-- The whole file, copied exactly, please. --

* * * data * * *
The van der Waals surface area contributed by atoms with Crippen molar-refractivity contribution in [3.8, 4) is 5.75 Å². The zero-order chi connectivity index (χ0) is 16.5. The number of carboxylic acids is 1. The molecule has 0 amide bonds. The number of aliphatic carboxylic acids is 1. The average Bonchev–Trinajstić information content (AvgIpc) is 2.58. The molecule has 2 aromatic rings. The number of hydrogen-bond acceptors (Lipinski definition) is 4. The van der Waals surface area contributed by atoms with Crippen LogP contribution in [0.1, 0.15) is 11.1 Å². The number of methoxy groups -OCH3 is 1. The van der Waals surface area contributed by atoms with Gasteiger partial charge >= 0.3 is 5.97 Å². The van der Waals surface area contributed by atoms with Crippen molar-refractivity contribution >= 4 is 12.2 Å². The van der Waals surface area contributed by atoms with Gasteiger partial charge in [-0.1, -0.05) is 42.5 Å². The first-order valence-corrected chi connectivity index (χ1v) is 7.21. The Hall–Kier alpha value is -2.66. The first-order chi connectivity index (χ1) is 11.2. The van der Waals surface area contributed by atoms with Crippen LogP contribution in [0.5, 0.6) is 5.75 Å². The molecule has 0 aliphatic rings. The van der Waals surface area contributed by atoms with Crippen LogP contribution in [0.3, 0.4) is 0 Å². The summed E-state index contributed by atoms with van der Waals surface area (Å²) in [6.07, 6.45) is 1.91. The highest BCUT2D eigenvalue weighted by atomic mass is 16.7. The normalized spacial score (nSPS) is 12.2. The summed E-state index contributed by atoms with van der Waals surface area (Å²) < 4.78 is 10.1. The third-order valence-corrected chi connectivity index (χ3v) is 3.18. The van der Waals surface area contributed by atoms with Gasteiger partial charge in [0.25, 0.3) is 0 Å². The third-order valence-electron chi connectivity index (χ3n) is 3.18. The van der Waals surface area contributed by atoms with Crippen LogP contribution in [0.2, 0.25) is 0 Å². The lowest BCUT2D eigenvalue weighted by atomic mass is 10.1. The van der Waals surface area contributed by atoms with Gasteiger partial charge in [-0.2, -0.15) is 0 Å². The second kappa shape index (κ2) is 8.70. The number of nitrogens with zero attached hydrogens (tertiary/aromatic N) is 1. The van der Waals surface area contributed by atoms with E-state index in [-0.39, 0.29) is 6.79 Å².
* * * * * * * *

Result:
The van der Waals surface area contributed by atoms with Crippen molar-refractivity contribution in [3.8, 4) is 5.75 Å². The zero-order chi connectivity index (χ0) is 16.5. The number of carboxylic acids is 1. The molecule has 0 amide bonds. The number of aliphatic carboxylic acids is 1. The average Bonchev–Trinajstić information content (AvgIpc) is 2.58. The molecule has 2 aromatic rings. The number of hydrogen-bond acceptors (Lipinski definition) is 4. The van der Waals surface area contributed by atoms with Crippen LogP contribution in [0.1, 0.15) is 11.1 Å². The number of methoxy groups -OCH3 is 1. The van der Waals surface area contributed by atoms with Gasteiger partial charge >= 0.3 is 5.97 Å². The van der Waals surface area contributed by atoms with Crippen molar-refractivity contribution >= 4 is 12.2 Å². The van der Waals surface area contributed by atoms with Gasteiger partial charge in [-0.1, -0.05) is 42.5 Å². The first-order valence-corrected chi connectivity index (χ1v) is 7.21. The Hall–Kier alpha value is -2.66. The first-order chi connectivity index (χ1) is 11.2. The van der Waals surface area contributed by atoms with Crippen LogP contribution in [0.5, 0.6) is 5.75 Å². The molecule has 0 aliphatic rings. The van der Waals surface area contributed by atoms with Crippen LogP contribution in [0.3, 0.4) is 0 Å². The summed E-state index contributed by atoms with van der Waals surface area (Å²) in [6.07, 6.45) is 1.91. The highest BCUT2D eigenvalue weighted by atomic mass is 16.7. The normalized spacial score (nSPS) is 12.2. The summed E-state index contributed by atoms with van der Waals surface area (Å²) < 4.78 is 10.1. The third-order valence-corrected chi connectivity index (χ3v) is 3.18. The van der Waals surface area contributed by atoms with Gasteiger partial charge in [0.25, 0.3) is 0 Å². The third-order valence-electron chi connectivity index (χ3n) is 3.18. The van der Waals surface area contributed by atoms with Crippen LogP contribution in [0.2, 0.25) is 0 Å². The lowest BCUT2D eigenvalue weighted by atomic mass is 10.1. The van der Waals surface area contributed by atoms with Gasteiger partial charge in [-0.2, -0.15) is 0 Å². The second kappa shape index (κ2) is 8.70. The number of nitrogens with zero attached hydrogens (tertiary/aromatic N) is 1. The van der Waals surface area contributed by atoms with E-state index in [-0.39, 0.29) is 6.79 Å².